The path came to a set of new paths and I took one of them where the next few steps were the prettiest. It stayed pretty past those first pretty steps. The snow in the woods was whiter than on the side of the road. I could still see how white it was even though the darkness was getting even more dark. I touched a tree and thought of Christmas. I wondered if I’d still be in Helsinki next year. It would be my first Christmas away from home.
I was surprised that when I came to the end of the woods, I recognized where I was. I kept on walking like I had known the whole time where I was going. The streetlamps were lighting up. They didn’t all do it at the same time. I stopped underneath one and waited for it to give me light, but it took too long so I left. The lights were bright on the little bridge that helped people and cars over the creek.
The blue and white truck was still there looking as frozen as the creek. When the creek started freezing the woman I live told me that in the summer, when it was warm enough to swim in, how the creek flowed not too fast. She pointed in the direction it flowed. She told me how people would take tubes and float down the creek and look up at the clouds and feel their feet dangling in the water. She said that in the summer that would be something we could do.
Looking at it frozen, I wondered if it was as frozen as the ice at the rink. I hoped that no kids would skate on it and slap shots at me. There were no boards to keep me safe from all the pucks. All the noises that I had heard them make on the glass would be making those noises on my body. If I survived I’d look at myself in the mirror in the morning and count all the bruises they shot into me.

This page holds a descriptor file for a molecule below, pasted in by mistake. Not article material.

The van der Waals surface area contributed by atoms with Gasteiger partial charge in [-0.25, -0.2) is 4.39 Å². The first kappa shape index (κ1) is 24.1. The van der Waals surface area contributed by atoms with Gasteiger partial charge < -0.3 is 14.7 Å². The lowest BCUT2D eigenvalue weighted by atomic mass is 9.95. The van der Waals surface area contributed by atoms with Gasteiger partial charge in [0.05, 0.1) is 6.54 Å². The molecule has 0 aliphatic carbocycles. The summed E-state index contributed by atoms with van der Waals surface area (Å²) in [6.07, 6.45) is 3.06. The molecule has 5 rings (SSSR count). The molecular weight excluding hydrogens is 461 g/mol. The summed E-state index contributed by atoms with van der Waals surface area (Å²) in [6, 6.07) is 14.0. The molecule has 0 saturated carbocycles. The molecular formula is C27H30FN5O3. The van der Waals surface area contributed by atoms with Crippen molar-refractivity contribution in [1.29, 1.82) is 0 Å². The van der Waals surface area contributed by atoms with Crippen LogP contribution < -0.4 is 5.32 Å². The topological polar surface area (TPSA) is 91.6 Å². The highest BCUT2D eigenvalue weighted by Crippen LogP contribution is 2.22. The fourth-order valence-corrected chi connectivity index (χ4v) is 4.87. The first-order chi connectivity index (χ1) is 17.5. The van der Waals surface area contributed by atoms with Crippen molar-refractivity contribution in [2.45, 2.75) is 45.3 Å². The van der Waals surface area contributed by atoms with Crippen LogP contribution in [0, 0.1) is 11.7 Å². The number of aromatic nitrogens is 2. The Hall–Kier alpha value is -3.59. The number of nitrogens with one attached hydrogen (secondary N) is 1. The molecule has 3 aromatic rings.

I tried to think back to the thoughts of me on a tube floating down the creek in the sun. I walked to the side of the bridge and slid down some snow to where the ground ended and the frozen water began. The first step I took came down safely, so I took a second. Then I took a few more. I tried to grab onto the underneath of the bridge but it was too high and I slipped. It hurt enough that I thought I might check for a bruise in the morning.
I approached the truck like I had never seen one before. I didn’t drive but I had seen a lot of people turn a key to make a car start. I wished I could do that to the truck. It would take a long time to get warm and melt the ice that made it stuck where it was. I wouldn’t expect the radio to work because of how wet it got sitting in the creek.
It was cold on my seat when I sat on top of the truck. Maybe in the summer, if it hadn’t gotten out of the creek, I’d take a break from my floating and sit back on the top of the truck to feel how warm it would get from the sun.